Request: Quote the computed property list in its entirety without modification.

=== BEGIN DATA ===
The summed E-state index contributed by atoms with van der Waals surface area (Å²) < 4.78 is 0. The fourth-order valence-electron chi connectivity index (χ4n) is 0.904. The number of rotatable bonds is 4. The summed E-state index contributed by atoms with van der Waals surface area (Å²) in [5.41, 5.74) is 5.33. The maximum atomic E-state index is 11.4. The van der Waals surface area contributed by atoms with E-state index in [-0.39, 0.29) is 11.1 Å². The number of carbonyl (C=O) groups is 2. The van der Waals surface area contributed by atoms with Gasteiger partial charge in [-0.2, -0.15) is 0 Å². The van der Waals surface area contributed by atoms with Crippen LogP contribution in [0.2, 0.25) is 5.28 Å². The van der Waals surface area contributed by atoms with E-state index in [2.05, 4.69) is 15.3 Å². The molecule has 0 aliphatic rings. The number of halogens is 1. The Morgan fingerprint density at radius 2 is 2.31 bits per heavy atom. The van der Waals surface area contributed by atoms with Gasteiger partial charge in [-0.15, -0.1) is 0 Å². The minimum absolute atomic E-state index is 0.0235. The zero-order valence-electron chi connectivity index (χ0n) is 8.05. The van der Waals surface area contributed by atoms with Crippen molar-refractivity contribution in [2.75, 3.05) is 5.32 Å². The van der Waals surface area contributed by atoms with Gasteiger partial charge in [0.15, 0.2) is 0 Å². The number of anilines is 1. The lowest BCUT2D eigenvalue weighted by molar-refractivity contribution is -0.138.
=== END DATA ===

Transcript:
The summed E-state index contributed by atoms with van der Waals surface area (Å²) < 4.78 is 0. The fourth-order valence-electron chi connectivity index (χ4n) is 0.904. The number of rotatable bonds is 4. The summed E-state index contributed by atoms with van der Waals surface area (Å²) in [5.41, 5.74) is 5.33. The maximum atomic E-state index is 11.4. The van der Waals surface area contributed by atoms with E-state index in [-0.39, 0.29) is 11.1 Å². The number of carbonyl (C=O) groups is 2. The van der Waals surface area contributed by atoms with Gasteiger partial charge in [-0.2, -0.15) is 0 Å². The van der Waals surface area contributed by atoms with Crippen LogP contribution in [0.2, 0.25) is 5.28 Å². The van der Waals surface area contributed by atoms with E-state index in [2.05, 4.69) is 15.3 Å². The molecule has 0 aliphatic rings. The number of halogens is 1. The Morgan fingerprint density at radius 2 is 2.31 bits per heavy atom. The van der Waals surface area contributed by atoms with Gasteiger partial charge in [-0.15, -0.1) is 0 Å². The minimum absolute atomic E-state index is 0.0235. The zero-order valence-electron chi connectivity index (χ0n) is 8.05. The van der Waals surface area contributed by atoms with Crippen molar-refractivity contribution in [2.75, 3.05) is 5.32 Å². The van der Waals surface area contributed by atoms with Gasteiger partial charge in [0.15, 0.2) is 0 Å². The number of anilines is 1. The lowest BCUT2D eigenvalue weighted by molar-refractivity contribution is -0.138.